An opera generalization: if I'm going to spend five daylight hours in an opera theatre, I'd rather be in the company of Hector Berlioz than Richard Wagner. Lots of campy over-the-top self-indulgence in Berlioz but the same is true of Wagner and it is not nearly so hit-you-over-the-head irritating. In any event, Les Troyens (in HD today) is not really one opera, it's two: one about Troy, one about Carthage one about love and one about war, one with lots an lots and lots of dance. With so much of the day gone, I take time for only a few brief notes:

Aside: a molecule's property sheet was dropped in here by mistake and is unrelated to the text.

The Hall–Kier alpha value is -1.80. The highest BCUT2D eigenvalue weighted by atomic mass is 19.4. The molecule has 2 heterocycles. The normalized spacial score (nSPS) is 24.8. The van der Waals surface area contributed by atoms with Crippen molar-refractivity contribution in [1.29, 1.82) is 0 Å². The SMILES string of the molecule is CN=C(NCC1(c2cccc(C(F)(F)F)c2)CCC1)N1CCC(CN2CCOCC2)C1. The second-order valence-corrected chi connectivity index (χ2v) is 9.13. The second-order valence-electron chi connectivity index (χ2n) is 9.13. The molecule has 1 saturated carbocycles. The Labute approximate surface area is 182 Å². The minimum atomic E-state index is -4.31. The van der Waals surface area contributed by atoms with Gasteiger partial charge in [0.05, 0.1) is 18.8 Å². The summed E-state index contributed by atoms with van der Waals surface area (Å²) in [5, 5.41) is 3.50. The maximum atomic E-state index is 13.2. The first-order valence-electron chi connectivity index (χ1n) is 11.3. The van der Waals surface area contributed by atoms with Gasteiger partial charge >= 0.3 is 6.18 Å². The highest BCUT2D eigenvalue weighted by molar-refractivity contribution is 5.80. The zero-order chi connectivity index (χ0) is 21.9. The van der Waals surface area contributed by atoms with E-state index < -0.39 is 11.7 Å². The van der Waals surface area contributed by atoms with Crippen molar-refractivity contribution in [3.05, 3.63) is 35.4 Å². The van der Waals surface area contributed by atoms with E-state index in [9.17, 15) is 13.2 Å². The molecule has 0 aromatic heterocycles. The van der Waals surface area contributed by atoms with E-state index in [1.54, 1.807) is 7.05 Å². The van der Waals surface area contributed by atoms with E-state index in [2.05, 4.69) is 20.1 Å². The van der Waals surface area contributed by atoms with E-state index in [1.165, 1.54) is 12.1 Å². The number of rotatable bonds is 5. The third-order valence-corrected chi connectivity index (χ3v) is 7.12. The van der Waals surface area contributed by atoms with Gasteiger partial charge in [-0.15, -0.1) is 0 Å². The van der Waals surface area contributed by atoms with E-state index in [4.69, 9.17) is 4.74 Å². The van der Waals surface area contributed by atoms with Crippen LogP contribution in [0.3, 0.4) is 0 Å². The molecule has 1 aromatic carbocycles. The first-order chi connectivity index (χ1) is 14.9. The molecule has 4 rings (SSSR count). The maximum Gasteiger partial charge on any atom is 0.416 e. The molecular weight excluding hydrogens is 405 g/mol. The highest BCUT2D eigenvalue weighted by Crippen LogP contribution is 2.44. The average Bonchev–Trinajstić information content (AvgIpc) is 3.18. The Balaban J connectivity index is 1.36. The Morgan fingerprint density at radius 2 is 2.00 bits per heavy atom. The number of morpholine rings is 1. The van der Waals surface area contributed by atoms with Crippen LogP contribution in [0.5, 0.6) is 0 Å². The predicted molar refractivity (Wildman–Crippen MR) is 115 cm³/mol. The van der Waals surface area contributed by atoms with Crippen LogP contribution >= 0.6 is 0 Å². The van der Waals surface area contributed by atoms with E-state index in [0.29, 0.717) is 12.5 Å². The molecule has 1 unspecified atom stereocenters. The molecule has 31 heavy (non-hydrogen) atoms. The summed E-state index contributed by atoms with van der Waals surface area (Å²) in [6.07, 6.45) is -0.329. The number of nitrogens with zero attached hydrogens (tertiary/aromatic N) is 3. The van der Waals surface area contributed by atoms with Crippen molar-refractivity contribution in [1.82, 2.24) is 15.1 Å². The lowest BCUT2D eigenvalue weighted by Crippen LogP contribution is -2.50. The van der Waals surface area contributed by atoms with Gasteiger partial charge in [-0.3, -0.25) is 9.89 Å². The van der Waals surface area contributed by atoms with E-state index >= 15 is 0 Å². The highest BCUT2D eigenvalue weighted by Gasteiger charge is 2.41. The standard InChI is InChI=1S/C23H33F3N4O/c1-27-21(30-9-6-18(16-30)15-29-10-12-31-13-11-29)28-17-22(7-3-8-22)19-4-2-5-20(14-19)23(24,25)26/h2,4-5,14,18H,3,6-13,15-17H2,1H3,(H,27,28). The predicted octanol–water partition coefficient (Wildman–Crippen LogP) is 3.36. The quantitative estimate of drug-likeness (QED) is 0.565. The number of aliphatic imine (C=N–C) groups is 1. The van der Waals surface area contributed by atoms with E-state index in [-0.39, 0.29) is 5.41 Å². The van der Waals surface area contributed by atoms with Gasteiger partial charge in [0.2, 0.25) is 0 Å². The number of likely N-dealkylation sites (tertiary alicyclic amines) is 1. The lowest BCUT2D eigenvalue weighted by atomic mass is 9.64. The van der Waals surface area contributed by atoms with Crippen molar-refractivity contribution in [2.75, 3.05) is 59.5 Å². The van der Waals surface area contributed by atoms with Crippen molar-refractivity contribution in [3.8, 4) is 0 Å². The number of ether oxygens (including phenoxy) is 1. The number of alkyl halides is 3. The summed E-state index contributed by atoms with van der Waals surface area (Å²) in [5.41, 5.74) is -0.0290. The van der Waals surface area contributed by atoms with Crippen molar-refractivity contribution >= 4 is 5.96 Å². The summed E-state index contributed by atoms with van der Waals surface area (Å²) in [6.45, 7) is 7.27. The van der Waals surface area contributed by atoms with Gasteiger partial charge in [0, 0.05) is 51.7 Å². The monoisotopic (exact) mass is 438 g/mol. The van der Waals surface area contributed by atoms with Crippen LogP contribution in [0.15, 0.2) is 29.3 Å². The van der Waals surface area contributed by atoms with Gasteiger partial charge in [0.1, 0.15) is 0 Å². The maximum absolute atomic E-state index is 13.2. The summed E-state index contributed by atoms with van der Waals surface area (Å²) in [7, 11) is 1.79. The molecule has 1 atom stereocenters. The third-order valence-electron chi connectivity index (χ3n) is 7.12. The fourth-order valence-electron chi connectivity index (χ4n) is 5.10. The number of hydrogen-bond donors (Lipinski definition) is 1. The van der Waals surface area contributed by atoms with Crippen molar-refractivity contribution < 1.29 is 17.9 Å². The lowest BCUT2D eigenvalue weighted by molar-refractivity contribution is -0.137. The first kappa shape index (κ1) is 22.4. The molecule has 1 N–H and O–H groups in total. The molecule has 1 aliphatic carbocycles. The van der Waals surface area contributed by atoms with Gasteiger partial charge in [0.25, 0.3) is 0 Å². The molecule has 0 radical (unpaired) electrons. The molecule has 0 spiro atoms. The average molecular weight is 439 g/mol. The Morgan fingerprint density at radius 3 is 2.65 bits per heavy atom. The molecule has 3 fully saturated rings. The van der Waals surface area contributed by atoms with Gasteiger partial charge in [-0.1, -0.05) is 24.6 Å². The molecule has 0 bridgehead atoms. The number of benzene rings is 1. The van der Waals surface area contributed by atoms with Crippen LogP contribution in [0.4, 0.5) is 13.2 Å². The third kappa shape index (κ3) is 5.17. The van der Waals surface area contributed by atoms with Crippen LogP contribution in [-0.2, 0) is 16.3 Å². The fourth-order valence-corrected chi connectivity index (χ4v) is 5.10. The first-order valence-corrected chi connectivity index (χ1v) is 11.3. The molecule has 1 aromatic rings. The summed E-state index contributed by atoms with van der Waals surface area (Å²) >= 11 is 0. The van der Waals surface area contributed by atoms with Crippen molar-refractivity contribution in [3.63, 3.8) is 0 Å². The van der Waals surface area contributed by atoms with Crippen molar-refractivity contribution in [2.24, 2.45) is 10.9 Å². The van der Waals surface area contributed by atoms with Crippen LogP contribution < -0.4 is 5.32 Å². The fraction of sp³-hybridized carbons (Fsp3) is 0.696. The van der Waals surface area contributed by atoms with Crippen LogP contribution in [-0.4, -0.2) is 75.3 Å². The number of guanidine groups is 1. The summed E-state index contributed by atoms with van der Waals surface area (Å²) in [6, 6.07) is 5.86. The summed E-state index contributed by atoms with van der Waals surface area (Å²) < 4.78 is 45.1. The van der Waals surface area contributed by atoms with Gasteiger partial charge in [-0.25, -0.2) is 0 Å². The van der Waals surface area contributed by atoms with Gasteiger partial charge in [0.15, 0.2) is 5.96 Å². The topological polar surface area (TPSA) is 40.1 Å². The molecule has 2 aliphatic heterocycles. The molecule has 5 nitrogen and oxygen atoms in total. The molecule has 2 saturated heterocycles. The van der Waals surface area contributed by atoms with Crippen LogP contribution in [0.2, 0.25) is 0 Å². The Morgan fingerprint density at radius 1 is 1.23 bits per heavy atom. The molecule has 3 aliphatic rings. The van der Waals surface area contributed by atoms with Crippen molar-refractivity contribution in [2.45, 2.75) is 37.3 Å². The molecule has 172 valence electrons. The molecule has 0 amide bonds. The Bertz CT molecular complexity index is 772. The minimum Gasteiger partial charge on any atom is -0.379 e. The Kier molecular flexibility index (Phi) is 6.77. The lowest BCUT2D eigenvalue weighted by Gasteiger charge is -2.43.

- Susan Graham looks her age (she's 51) but for vocal performance, she is absolutely at the top of her game.
- Last-minute-replacement tenor Bryan Himel makes it look easy. Which is not remotely to say that it is easy, except in the narrow sense that the role seems almost perfectly suited to his natural talents.
- When people talk about Met conductor Fabio Luisi, they still seem to wind up talking about his predecessor, James Levine. Still needs work on the branding, I'd say.